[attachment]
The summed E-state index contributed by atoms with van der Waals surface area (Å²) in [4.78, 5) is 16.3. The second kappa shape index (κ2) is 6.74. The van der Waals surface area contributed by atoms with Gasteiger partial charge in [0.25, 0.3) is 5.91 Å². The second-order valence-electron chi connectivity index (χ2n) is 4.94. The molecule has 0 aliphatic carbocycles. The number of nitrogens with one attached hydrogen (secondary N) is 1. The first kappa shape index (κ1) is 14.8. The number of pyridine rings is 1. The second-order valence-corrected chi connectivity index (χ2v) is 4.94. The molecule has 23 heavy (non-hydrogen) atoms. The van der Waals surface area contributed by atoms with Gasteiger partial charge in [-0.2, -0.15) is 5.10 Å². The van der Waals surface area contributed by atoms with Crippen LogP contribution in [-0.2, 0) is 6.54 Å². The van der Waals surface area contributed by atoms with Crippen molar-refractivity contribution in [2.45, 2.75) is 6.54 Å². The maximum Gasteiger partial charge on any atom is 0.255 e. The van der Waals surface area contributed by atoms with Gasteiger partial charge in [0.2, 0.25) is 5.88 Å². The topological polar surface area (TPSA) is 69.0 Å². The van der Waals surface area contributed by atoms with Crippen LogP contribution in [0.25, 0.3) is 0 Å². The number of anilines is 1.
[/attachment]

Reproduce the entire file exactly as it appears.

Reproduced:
The summed E-state index contributed by atoms with van der Waals surface area (Å²) in [4.78, 5) is 16.3. The second kappa shape index (κ2) is 6.74. The van der Waals surface area contributed by atoms with Gasteiger partial charge in [0.25, 0.3) is 5.91 Å². The second-order valence-electron chi connectivity index (χ2n) is 4.94. The molecule has 0 aliphatic carbocycles. The number of nitrogens with one attached hydrogen (secondary N) is 1. The first kappa shape index (κ1) is 14.8. The number of pyridine rings is 1. The second-order valence-corrected chi connectivity index (χ2v) is 4.94. The molecule has 23 heavy (non-hydrogen) atoms. The van der Waals surface area contributed by atoms with Gasteiger partial charge in [-0.2, -0.15) is 5.10 Å². The van der Waals surface area contributed by atoms with Crippen LogP contribution in [-0.2, 0) is 6.54 Å². The van der Waals surface area contributed by atoms with Crippen molar-refractivity contribution in [2.45, 2.75) is 6.54 Å². The maximum Gasteiger partial charge on any atom is 0.255 e. The van der Waals surface area contributed by atoms with Gasteiger partial charge in [0.2, 0.25) is 5.88 Å². The topological polar surface area (TPSA) is 69.0 Å². The van der Waals surface area contributed by atoms with Crippen LogP contribution in [0.25, 0.3) is 0 Å². The number of anilines is 1.